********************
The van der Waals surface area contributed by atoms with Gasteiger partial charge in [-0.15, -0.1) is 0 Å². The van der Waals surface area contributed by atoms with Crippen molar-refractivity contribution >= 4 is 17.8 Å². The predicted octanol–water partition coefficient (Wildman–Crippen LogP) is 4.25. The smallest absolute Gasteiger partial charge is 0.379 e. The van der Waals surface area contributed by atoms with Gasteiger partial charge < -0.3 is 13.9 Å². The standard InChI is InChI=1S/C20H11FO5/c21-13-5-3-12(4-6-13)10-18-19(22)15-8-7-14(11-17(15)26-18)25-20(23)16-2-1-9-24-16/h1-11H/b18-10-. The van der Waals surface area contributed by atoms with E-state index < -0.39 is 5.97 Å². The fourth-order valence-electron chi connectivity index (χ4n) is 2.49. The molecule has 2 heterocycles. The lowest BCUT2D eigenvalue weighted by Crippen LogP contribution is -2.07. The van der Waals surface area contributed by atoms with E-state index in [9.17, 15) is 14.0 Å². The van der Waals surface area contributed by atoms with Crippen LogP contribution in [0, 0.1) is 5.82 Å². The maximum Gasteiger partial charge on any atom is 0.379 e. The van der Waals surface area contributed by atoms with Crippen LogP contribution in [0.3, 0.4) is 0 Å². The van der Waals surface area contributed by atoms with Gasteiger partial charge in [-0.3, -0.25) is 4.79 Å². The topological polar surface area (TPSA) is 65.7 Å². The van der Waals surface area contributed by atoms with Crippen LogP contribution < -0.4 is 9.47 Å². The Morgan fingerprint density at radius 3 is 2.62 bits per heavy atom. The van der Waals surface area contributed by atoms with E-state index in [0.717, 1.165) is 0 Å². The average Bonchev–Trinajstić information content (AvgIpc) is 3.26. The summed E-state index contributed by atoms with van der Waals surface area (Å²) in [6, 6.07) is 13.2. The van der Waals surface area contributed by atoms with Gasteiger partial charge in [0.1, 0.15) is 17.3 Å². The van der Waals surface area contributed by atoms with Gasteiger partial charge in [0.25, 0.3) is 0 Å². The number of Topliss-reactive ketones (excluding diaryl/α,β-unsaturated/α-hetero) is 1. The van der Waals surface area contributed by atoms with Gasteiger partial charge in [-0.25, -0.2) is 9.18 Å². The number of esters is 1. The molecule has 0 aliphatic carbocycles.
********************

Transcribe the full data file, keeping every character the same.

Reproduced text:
The van der Waals surface area contributed by atoms with Gasteiger partial charge in [-0.15, -0.1) is 0 Å². The van der Waals surface area contributed by atoms with Crippen molar-refractivity contribution >= 4 is 17.8 Å². The predicted octanol–water partition coefficient (Wildman–Crippen LogP) is 4.25. The smallest absolute Gasteiger partial charge is 0.379 e. The van der Waals surface area contributed by atoms with Gasteiger partial charge < -0.3 is 13.9 Å². The standard InChI is InChI=1S/C20H11FO5/c21-13-5-3-12(4-6-13)10-18-19(22)15-8-7-14(11-17(15)26-18)25-20(23)16-2-1-9-24-16/h1-11H/b18-10-. The van der Waals surface area contributed by atoms with E-state index < -0.39 is 5.97 Å². The fourth-order valence-electron chi connectivity index (χ4n) is 2.49. The molecule has 2 heterocycles. The lowest BCUT2D eigenvalue weighted by Crippen LogP contribution is -2.07. The van der Waals surface area contributed by atoms with E-state index in [9.17, 15) is 14.0 Å². The van der Waals surface area contributed by atoms with Crippen LogP contribution in [0, 0.1) is 5.82 Å². The maximum Gasteiger partial charge on any atom is 0.379 e. The van der Waals surface area contributed by atoms with Crippen LogP contribution in [0.3, 0.4) is 0 Å². The van der Waals surface area contributed by atoms with Gasteiger partial charge in [-0.3, -0.25) is 4.79 Å². The topological polar surface area (TPSA) is 65.7 Å². The van der Waals surface area contributed by atoms with Crippen LogP contribution < -0.4 is 9.47 Å². The Morgan fingerprint density at radius 3 is 2.62 bits per heavy atom. The van der Waals surface area contributed by atoms with E-state index in [0.717, 1.165) is 0 Å². The average Bonchev–Trinajstić information content (AvgIpc) is 3.26. The summed E-state index contributed by atoms with van der Waals surface area (Å²) in [6, 6.07) is 13.2. The van der Waals surface area contributed by atoms with Gasteiger partial charge in [0.1, 0.15) is 17.3 Å². The van der Waals surface area contributed by atoms with Gasteiger partial charge in [0.25, 0.3) is 0 Å². The number of Topliss-reactive ketones (excluding diaryl/α,β-unsaturated/α-hetero) is 1. The van der Waals surface area contributed by atoms with Gasteiger partial charge in [-0.25, -0.2) is 9.18 Å². The number of esters is 1. The molecule has 0 aliphatic carbocycles.